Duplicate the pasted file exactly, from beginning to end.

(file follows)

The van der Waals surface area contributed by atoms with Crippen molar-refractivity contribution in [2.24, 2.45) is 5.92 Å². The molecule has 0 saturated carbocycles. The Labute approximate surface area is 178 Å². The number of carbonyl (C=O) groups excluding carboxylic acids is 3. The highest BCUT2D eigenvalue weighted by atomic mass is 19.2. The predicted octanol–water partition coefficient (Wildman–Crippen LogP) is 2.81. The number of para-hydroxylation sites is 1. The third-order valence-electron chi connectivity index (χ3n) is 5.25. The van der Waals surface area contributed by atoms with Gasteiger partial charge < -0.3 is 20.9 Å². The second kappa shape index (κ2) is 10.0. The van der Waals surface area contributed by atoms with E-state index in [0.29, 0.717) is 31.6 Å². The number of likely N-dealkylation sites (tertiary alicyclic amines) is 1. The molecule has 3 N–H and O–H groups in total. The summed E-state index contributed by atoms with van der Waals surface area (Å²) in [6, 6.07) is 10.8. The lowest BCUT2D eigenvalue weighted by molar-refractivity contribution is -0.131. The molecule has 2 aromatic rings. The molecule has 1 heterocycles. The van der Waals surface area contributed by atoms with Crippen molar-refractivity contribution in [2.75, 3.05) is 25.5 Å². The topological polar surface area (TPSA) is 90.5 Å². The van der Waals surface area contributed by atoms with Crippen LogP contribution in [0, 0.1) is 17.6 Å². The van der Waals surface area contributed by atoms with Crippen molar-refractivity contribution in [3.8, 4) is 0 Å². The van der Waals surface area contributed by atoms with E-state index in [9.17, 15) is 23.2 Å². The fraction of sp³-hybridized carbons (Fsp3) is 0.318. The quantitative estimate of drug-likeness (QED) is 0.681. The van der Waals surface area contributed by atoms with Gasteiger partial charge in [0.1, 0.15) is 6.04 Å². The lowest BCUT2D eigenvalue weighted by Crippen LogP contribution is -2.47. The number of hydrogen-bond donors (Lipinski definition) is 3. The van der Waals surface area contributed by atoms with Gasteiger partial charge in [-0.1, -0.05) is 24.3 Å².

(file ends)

The van der Waals surface area contributed by atoms with Crippen molar-refractivity contribution in [2.24, 2.45) is 5.92 Å². The molecule has 0 saturated carbocycles. The Labute approximate surface area is 178 Å². The number of carbonyl (C=O) groups excluding carboxylic acids is 3. The highest BCUT2D eigenvalue weighted by atomic mass is 19.2. The predicted octanol–water partition coefficient (Wildman–Crippen LogP) is 2.81. The number of para-hydroxylation sites is 1. The third-order valence-electron chi connectivity index (χ3n) is 5.25. The van der Waals surface area contributed by atoms with Gasteiger partial charge < -0.3 is 20.9 Å². The second kappa shape index (κ2) is 10.0. The van der Waals surface area contributed by atoms with E-state index in [0.29, 0.717) is 31.6 Å². The number of likely N-dealkylation sites (tertiary alicyclic amines) is 1. The molecule has 3 N–H and O–H groups in total. The summed E-state index contributed by atoms with van der Waals surface area (Å²) in [6, 6.07) is 10.8. The lowest BCUT2D eigenvalue weighted by molar-refractivity contribution is -0.131. The molecule has 2 aromatic rings. The molecule has 1 heterocycles. The van der Waals surface area contributed by atoms with Crippen molar-refractivity contribution in [2.75, 3.05) is 25.5 Å². The topological polar surface area (TPSA) is 90.5 Å². The van der Waals surface area contributed by atoms with Crippen LogP contribution in [0, 0.1) is 17.6 Å². The van der Waals surface area contributed by atoms with Crippen molar-refractivity contribution in [3.8, 4) is 0 Å². The van der Waals surface area contributed by atoms with E-state index in [9.17, 15) is 23.2 Å². The fraction of sp³-hybridized carbons (Fsp3) is 0.318. The quantitative estimate of drug-likeness (QED) is 0.681. The van der Waals surface area contributed by atoms with Gasteiger partial charge in [0.1, 0.15) is 6.04 Å². The lowest BCUT2D eigenvalue weighted by Crippen LogP contribution is -2.47. The number of hydrogen-bond donors (Lipinski definition) is 3. The van der Waals surface area contributed by atoms with Gasteiger partial charge in [-0.1, -0.05) is 24.3 Å².